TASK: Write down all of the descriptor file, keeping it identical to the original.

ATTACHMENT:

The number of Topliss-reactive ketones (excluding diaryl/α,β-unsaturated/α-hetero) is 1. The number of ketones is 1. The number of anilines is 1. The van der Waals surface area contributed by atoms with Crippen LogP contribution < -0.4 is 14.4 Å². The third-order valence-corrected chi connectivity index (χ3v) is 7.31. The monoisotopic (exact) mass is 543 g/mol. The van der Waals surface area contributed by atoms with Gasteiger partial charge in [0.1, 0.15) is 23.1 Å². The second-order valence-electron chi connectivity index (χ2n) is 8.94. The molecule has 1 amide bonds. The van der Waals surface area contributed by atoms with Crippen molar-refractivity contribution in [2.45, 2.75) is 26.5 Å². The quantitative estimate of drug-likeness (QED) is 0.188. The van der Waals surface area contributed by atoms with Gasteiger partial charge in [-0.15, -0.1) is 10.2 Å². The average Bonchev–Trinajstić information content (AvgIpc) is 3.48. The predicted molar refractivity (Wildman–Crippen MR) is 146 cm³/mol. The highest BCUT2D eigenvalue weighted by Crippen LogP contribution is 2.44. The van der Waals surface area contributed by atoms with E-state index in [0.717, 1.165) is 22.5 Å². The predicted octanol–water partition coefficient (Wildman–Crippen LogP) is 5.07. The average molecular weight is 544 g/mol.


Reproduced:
The number of Topliss-reactive ketones (excluding diaryl/α,β-unsaturated/α-hetero) is 1. The number of ketones is 1. The number of anilines is 1. The van der Waals surface area contributed by atoms with Crippen LogP contribution < -0.4 is 14.4 Å². The third-order valence-corrected chi connectivity index (χ3v) is 7.31. The monoisotopic (exact) mass is 543 g/mol. The van der Waals surface area contributed by atoms with Gasteiger partial charge in [0.1, 0.15) is 23.1 Å². The second-order valence-electron chi connectivity index (χ2n) is 8.94. The molecule has 1 amide bonds. The van der Waals surface area contributed by atoms with Crippen molar-refractivity contribution in [2.45, 2.75) is 26.5 Å². The quantitative estimate of drug-likeness (QED) is 0.188. The van der Waals surface area contributed by atoms with Gasteiger partial charge in [-0.15, -0.1) is 10.2 Å². The average Bonchev–Trinajstić information content (AvgIpc) is 3.48. The predicted molar refractivity (Wildman–Crippen MR) is 146 cm³/mol. The highest BCUT2D eigenvalue weighted by Crippen LogP contribution is 2.44. The van der Waals surface area contributed by atoms with E-state index in [0.717, 1.165) is 22.5 Å². The predicted octanol–water partition coefficient (Wildman–Crippen LogP) is 5.07. The average molecular weight is 544 g/mol.